Welcome back ricotta - by the book week 10

3/06/2016 08:55:00 pm

This past week I have become enamoured with the idea of being the kind of person who bakes their own bread, rolls their own pasta, and knows how to make cheese.

I mean, I can bake bread and roll pasta, given the time and an oven that has a thermostat rather than two burning hot embers seemingly powered by nuclear fission, but cheese... that's a new one.

I was going to do a class, but I ran out of time (and they're really expensive in Sydney for what is a glorified lesson in stirring milk), and also, I know how to use the internet. Soft cheeses are apparently much more beginner-friendly because they don't require rennet, or other exotic equipment. I don't have the patience just now for inoculation, and rinsing, and mysterious processes involving weighted boxes and rind. And I don't have any rennet.

Ricotta. I decided to start with ricotta.

And because I don't own an instant-read thermometer (I've always wanted one, but never quite got around to it, and now it seems silly to buy more stuff right before moving overseas), and also because we went for a swim today and my energy levels were low, I decided to make it in the microwave. I found this recipe on Serious Eats, so it is a legit way of doing it!

These tomatoes were in the fancy tomato section at Woolworths, and looked pleasingly irregular in shape. I think they are breeding them now to look like heirloom tomatoes, when in fact, they are still supermarket tomatoes, but they did taste quite delicious anyway.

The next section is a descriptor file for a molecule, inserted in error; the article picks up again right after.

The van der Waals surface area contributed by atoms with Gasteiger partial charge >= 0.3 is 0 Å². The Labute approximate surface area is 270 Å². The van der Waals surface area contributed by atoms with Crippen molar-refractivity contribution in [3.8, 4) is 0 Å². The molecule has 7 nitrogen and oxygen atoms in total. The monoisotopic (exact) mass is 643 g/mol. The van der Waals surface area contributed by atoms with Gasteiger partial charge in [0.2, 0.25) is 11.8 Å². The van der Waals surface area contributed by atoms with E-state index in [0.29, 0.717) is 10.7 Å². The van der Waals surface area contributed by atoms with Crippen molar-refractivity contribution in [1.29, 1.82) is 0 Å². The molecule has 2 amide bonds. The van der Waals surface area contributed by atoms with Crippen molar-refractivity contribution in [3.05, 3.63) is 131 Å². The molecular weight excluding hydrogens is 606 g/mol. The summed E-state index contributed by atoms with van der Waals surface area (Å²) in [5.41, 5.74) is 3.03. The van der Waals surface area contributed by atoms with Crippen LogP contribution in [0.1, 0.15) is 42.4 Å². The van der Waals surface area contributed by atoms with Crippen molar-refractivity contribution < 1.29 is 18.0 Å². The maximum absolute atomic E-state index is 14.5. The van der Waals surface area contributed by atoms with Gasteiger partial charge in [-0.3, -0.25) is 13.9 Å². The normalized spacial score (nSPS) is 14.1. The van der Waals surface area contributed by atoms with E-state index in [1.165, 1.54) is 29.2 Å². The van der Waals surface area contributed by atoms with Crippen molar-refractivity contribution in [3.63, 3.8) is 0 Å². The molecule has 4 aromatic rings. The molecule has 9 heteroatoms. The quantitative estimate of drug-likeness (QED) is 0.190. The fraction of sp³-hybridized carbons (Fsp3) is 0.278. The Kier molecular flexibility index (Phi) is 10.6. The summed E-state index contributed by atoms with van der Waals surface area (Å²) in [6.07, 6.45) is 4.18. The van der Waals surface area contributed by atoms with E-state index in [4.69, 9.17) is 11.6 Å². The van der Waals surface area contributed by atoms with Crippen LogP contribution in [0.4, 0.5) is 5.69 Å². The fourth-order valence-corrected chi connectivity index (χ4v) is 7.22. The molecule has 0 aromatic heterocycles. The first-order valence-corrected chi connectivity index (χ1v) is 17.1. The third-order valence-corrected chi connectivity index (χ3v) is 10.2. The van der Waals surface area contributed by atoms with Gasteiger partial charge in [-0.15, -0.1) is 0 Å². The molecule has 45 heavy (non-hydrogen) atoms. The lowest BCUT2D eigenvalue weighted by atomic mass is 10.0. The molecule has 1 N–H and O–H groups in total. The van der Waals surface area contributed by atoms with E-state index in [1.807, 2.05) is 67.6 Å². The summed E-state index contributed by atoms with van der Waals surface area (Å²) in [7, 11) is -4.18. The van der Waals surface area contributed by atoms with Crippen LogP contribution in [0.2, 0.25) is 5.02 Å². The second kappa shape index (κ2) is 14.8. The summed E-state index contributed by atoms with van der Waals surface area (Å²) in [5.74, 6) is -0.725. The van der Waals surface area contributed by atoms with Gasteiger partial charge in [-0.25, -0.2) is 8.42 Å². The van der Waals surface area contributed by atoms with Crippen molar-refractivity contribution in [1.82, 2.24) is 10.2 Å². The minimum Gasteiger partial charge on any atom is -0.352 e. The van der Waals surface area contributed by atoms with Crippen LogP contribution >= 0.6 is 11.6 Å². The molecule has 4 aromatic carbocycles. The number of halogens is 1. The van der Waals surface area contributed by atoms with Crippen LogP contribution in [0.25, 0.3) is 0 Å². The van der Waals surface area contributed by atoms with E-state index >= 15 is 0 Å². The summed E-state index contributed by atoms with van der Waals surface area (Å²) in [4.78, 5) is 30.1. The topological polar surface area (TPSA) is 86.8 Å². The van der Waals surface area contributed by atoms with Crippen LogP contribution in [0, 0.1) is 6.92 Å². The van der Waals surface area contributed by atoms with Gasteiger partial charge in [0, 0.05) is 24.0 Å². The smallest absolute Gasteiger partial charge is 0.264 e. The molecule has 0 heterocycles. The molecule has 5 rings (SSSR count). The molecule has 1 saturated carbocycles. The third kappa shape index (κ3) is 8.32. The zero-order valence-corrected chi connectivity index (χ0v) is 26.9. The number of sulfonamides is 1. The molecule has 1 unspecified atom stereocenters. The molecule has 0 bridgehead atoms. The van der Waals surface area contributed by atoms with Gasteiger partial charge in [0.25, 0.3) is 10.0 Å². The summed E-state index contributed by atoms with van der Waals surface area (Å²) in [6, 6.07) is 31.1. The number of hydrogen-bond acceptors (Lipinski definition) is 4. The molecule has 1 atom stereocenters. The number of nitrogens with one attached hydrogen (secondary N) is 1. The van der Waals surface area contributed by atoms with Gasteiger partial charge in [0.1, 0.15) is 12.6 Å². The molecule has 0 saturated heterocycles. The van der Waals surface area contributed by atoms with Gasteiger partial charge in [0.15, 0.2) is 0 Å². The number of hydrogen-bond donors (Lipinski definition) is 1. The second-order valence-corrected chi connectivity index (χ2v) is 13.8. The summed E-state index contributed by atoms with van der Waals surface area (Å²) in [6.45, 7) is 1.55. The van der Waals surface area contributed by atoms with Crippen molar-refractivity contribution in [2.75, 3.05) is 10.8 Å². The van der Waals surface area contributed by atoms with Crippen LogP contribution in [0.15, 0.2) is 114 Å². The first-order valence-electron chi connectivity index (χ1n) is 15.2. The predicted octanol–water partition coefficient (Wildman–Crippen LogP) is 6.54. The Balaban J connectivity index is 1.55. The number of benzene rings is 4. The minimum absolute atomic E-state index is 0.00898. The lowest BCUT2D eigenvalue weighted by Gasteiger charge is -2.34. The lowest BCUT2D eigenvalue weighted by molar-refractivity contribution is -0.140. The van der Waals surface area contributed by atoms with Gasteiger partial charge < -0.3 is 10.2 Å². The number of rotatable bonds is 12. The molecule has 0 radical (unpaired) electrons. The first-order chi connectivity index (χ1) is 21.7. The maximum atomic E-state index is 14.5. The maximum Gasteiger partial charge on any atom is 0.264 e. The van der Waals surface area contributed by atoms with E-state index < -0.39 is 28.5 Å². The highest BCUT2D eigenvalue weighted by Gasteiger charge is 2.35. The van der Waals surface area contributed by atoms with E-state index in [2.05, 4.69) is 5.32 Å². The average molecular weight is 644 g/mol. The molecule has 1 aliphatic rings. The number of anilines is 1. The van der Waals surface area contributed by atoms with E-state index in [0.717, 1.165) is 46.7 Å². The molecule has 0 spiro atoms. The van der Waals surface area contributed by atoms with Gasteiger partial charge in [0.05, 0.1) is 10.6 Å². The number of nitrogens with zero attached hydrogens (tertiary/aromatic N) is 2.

It's very simple. You put two cups of milk in a large microwave-safe bowl/jug, 2 tablespoons of vinegar or lemon juice (I used apple cider vinegar), and a pinch of salt. Then you microwave it for 2-4 minutes, until the curds have formed and the whey has separated out. Then use a slotted spoon to scoop the curds out, into a waiting cheesecloth-lined strainer. Or in my case, use a spoon (because who actually owns a slotted spoon?) to get the curds into the waiting Chux dishcloth (it was brand new, ok).

I may have panicked and over-stirred at minute 3, resulting in slightly rubbery curds, but as a first attempt I was quite pleased with myself. It was a little tangy even though I rinsed the curds; next time  I might jhoozh it around a little more.

Apparently though, this is actually not ricotta because it's made from whole milk, not whey. I'm no purist though. 

But what to do with it? And what to cook, By the Book, on a rapidly fading Sunday afternoon?

Does this even count as cooking? I mean, it's from a book, and it was tasty, so there's that...

By the Book - Week 10 - Women's Weekly Great Fast Recipes (again)

Tomato, zucchini, and cheese tarts

Method (this is so simple that a separate list of ingredients is unneccesary)
Cut a sheet of ready-rolled puff pastry into quarters. Place on lightly greased oven tray. Fold in edges to make a 1cm border (I failed at this miserably, somehow). Sprinkle grated parmesan over the pastry (or RICOTTA), top with sliced cherry tomatoes and baby zucchini. Sprinkle with a little more parmesan, and bake in a very hot oven (~220 degrees) until pastry is puffed and brown (10-12 minutes).

Easy, and now I have a mid-morning snack for work tomorrow.

And I used up some pastry that's been in the freezer for a Long Time, as part of my 'desperately trying to use up everything and rid myself of extraneous stuff' resolution.

What's a little bit a freezer burn between friends?

You Might Also Like

0 comments on this post

Leave a comment...you know you want to...